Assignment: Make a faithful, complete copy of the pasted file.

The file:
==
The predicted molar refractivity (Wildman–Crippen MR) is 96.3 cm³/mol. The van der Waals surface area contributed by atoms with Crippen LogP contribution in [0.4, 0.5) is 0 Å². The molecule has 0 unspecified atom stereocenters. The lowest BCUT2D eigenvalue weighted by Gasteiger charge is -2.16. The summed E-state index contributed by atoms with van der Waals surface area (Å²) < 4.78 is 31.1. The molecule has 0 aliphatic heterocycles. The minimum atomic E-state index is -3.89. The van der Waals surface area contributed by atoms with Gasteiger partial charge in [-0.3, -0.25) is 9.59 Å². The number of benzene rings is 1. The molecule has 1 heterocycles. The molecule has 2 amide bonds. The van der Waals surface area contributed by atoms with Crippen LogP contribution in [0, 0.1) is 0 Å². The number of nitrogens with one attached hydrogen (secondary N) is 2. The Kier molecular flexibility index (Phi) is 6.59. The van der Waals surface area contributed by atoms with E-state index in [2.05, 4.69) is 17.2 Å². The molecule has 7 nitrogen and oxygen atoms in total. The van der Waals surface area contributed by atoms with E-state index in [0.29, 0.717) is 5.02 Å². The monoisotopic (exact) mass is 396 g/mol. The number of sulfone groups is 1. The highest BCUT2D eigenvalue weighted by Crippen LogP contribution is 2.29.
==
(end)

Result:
The predicted molar refractivity (Wildman–Crippen MR) is 96.3 cm³/mol. The van der Waals surface area contributed by atoms with Crippen LogP contribution in [0.4, 0.5) is 0 Å². The molecule has 0 unspecified atom stereocenters. The lowest BCUT2D eigenvalue weighted by Gasteiger charge is -2.16. The summed E-state index contributed by atoms with van der Waals surface area (Å²) < 4.78 is 31.1. The molecule has 0 aliphatic heterocycles. The minimum atomic E-state index is -3.89. The van der Waals surface area contributed by atoms with Gasteiger partial charge in [-0.3, -0.25) is 9.59 Å². The number of benzene rings is 1. The molecule has 1 heterocycles. The molecule has 2 amide bonds. The van der Waals surface area contributed by atoms with Crippen LogP contribution in [0, 0.1) is 0 Å². The number of nitrogens with one attached hydrogen (secondary N) is 2. The Kier molecular flexibility index (Phi) is 6.59. The van der Waals surface area contributed by atoms with E-state index in [2.05, 4.69) is 17.2 Å². The molecule has 7 nitrogen and oxygen atoms in total. The van der Waals surface area contributed by atoms with E-state index in [0.29, 0.717) is 5.02 Å². The monoisotopic (exact) mass is 396 g/mol. The number of sulfone groups is 1. The highest BCUT2D eigenvalue weighted by Crippen LogP contribution is 2.29.